Critics of the government’s efforts say the sludge should be disposed of at a regulated waste management facility, not nearby.
By Zafrir Rinat | Feb. 4, 2014 | 3:40 AM

Work is scheduled to begin soon to remove the uranium-tainted sludge at the bottom of the Kishon River in the Haifa area, where a new park is in the planning stages.

The sludge, which contains trace levels of uranium, will be purified and moved to a nearby area. The site of the park will be biologically purified.

Project officials say the trace levels currently at the site would not threaten the health of anyone visiting the park in the future. Other experts, however, say the public could be exposed to threatening levels of uranium and that the sludge should be disposed of at a regulated waste management facility.

The purification will be done by the authority responsible for draining rivers, under the supervision of the Environmental Protection Ministry. The area has been used to dispose of industrial waste for years. After the sludge is moved and purified, it will be covered in dust.

The uranium in the sludge exists naturally in a phosphate used to make fertilizer in factories near the river. According to previous studies conducted for the Environmental Protection Ministry, uranium levels in both wet and dry soil in the area were twice as high as the levels in the richest phosphates used in the area.

Officials involved in draining the river have been aware of the uranium levels in the sludge. Two years ago, the ministry conducted a study to determine the radiation levels that workers would be exposed to there; the ministry found that the levels were the same as in the area around Haifa’s port, where the levels do not pose a threat.

Still, the ministry said the measurements of uranium sources in water were inaccurate and that radiation levels would be higher in the absence of water.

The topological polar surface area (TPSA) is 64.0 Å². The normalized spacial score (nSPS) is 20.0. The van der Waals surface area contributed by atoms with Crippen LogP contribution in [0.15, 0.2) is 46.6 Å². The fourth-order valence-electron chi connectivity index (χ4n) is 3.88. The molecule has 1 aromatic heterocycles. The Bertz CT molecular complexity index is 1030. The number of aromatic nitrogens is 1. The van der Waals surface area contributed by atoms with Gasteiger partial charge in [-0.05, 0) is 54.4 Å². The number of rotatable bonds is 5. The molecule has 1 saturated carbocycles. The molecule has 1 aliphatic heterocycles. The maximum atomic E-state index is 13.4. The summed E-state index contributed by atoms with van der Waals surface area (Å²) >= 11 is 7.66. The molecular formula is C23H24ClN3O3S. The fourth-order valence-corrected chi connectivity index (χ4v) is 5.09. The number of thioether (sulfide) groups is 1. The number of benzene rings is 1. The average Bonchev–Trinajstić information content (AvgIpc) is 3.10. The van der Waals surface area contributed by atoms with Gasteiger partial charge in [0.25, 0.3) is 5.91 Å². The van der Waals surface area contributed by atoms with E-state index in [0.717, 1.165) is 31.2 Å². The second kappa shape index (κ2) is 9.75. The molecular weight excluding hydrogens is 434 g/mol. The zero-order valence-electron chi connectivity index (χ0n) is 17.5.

An expert on measuring radioactive materials has said the ministry’s measurements are sufficient for determining guidelines for construction projects. But he says the situation in the future park could be troubling.

Visitors could be exposed to radiation at the park due to the unintentional mixing of purified waste with the topsoil, which could happen while the park is being built, he says. There is also the possibility that traces of uranium might not remain in ash piles after they are exposed to the elements.

Also, uranium could accumulate on and around plants’ roots in the park. According to the expert, keeping purified waste near the future park is therefore a mistake. Instead, it should be taken to a regulated waste management site. Another possibility is to use the material for producing uranium; doing so could yield more than 100 tons of the element.

An official for the project, for his part, said that “according to all data, there is no danger to anyone who would visit the park.”

Also, officials said that according to Environmental Protection Ministry data and guidelines, there are no health risks for workers at the site if they do not work there for more than eight months a year.